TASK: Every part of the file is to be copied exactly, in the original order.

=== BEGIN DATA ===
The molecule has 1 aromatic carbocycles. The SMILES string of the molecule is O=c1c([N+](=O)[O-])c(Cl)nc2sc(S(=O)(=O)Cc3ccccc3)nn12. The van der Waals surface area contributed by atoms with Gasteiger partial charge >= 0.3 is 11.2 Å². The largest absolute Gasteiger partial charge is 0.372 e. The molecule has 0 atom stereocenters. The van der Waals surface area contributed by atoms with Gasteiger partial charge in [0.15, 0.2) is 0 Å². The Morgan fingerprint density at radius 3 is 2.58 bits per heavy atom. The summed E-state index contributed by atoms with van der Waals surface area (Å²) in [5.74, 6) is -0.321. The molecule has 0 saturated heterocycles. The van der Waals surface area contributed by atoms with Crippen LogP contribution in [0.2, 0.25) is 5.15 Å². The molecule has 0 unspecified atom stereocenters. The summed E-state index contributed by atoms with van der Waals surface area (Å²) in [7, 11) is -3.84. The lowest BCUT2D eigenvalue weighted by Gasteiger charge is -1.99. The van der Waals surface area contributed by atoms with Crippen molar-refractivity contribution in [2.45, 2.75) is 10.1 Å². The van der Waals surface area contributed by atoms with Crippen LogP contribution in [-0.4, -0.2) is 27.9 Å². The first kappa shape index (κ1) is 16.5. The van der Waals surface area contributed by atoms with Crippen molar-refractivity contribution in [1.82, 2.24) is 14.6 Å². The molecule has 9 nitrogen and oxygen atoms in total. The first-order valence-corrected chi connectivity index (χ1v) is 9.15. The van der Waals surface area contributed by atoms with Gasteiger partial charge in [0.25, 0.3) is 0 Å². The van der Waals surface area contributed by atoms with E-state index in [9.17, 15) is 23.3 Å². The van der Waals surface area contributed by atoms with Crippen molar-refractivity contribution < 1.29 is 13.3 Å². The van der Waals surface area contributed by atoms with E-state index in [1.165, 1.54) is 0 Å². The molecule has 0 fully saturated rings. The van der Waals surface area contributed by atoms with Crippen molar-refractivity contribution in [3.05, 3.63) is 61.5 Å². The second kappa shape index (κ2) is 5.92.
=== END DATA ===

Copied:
The molecule has 1 aromatic carbocycles. The SMILES string of the molecule is O=c1c([N+](=O)[O-])c(Cl)nc2sc(S(=O)(=O)Cc3ccccc3)nn12. The van der Waals surface area contributed by atoms with Gasteiger partial charge >= 0.3 is 11.2 Å². The largest absolute Gasteiger partial charge is 0.372 e. The molecule has 0 atom stereocenters. The van der Waals surface area contributed by atoms with Gasteiger partial charge in [0.15, 0.2) is 0 Å². The Morgan fingerprint density at radius 3 is 2.58 bits per heavy atom. The summed E-state index contributed by atoms with van der Waals surface area (Å²) in [5.74, 6) is -0.321. The molecule has 0 saturated heterocycles. The van der Waals surface area contributed by atoms with Crippen LogP contribution in [0.2, 0.25) is 5.15 Å². The molecule has 0 unspecified atom stereocenters. The summed E-state index contributed by atoms with van der Waals surface area (Å²) in [7, 11) is -3.84. The lowest BCUT2D eigenvalue weighted by Gasteiger charge is -1.99. The van der Waals surface area contributed by atoms with Crippen molar-refractivity contribution in [2.45, 2.75) is 10.1 Å². The van der Waals surface area contributed by atoms with Crippen LogP contribution in [-0.4, -0.2) is 27.9 Å². The first kappa shape index (κ1) is 16.5. The van der Waals surface area contributed by atoms with Crippen molar-refractivity contribution in [1.82, 2.24) is 14.6 Å². The molecule has 9 nitrogen and oxygen atoms in total. The first-order valence-corrected chi connectivity index (χ1v) is 9.15. The van der Waals surface area contributed by atoms with Gasteiger partial charge in [0.25, 0.3) is 0 Å². The van der Waals surface area contributed by atoms with E-state index in [9.17, 15) is 23.3 Å². The van der Waals surface area contributed by atoms with Crippen molar-refractivity contribution < 1.29 is 13.3 Å². The van der Waals surface area contributed by atoms with E-state index in [1.165, 1.54) is 0 Å². The molecule has 0 fully saturated rings. The van der Waals surface area contributed by atoms with Crippen molar-refractivity contribution in [3.05, 3.63) is 61.5 Å². The second kappa shape index (κ2) is 5.92.